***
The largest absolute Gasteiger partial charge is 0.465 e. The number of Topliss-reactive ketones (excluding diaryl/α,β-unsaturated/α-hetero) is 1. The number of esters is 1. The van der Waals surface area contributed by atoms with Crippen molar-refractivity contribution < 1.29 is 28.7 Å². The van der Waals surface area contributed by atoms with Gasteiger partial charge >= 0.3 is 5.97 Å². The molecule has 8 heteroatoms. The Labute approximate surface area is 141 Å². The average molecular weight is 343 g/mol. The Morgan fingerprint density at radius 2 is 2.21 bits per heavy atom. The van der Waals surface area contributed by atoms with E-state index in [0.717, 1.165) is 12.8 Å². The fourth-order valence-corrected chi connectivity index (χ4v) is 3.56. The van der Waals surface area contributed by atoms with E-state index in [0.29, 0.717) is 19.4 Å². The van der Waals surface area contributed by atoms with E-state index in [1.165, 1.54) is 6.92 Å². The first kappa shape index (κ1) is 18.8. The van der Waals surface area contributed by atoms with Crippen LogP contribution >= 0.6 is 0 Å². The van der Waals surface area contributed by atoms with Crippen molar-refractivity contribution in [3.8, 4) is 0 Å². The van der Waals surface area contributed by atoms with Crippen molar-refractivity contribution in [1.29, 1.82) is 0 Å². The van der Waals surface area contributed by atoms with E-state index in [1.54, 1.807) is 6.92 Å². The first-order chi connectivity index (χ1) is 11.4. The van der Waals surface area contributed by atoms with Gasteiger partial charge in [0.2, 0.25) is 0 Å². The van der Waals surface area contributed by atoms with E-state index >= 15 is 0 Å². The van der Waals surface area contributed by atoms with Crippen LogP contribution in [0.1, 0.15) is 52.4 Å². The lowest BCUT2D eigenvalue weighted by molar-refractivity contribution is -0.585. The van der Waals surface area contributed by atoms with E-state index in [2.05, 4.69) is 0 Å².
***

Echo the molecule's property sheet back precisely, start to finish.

The largest absolute Gasteiger partial charge is 0.465 e. The number of Topliss-reactive ketones (excluding diaryl/α,β-unsaturated/α-hetero) is 1. The number of esters is 1. The van der Waals surface area contributed by atoms with Crippen molar-refractivity contribution < 1.29 is 28.7 Å². The van der Waals surface area contributed by atoms with Gasteiger partial charge >= 0.3 is 5.97 Å². The molecule has 8 heteroatoms. The Labute approximate surface area is 141 Å². The average molecular weight is 343 g/mol. The Morgan fingerprint density at radius 2 is 2.21 bits per heavy atom. The van der Waals surface area contributed by atoms with E-state index in [0.717, 1.165) is 12.8 Å². The fourth-order valence-corrected chi connectivity index (χ4v) is 3.56. The van der Waals surface area contributed by atoms with E-state index in [0.29, 0.717) is 19.4 Å². The van der Waals surface area contributed by atoms with E-state index in [1.165, 1.54) is 6.92 Å². The first kappa shape index (κ1) is 18.8. The van der Waals surface area contributed by atoms with Crippen LogP contribution >= 0.6 is 0 Å². The van der Waals surface area contributed by atoms with Crippen molar-refractivity contribution in [3.8, 4) is 0 Å². The van der Waals surface area contributed by atoms with Crippen molar-refractivity contribution in [1.29, 1.82) is 0 Å². The van der Waals surface area contributed by atoms with E-state index in [1.54, 1.807) is 6.92 Å². The first-order chi connectivity index (χ1) is 11.4. The van der Waals surface area contributed by atoms with Gasteiger partial charge in [0.2, 0.25) is 0 Å². The van der Waals surface area contributed by atoms with E-state index >= 15 is 0 Å². The van der Waals surface area contributed by atoms with Crippen LogP contribution in [0.1, 0.15) is 52.4 Å². The lowest BCUT2D eigenvalue weighted by molar-refractivity contribution is -0.585. The van der Waals surface area contributed by atoms with E-state index in [2.05, 4.69) is 0 Å².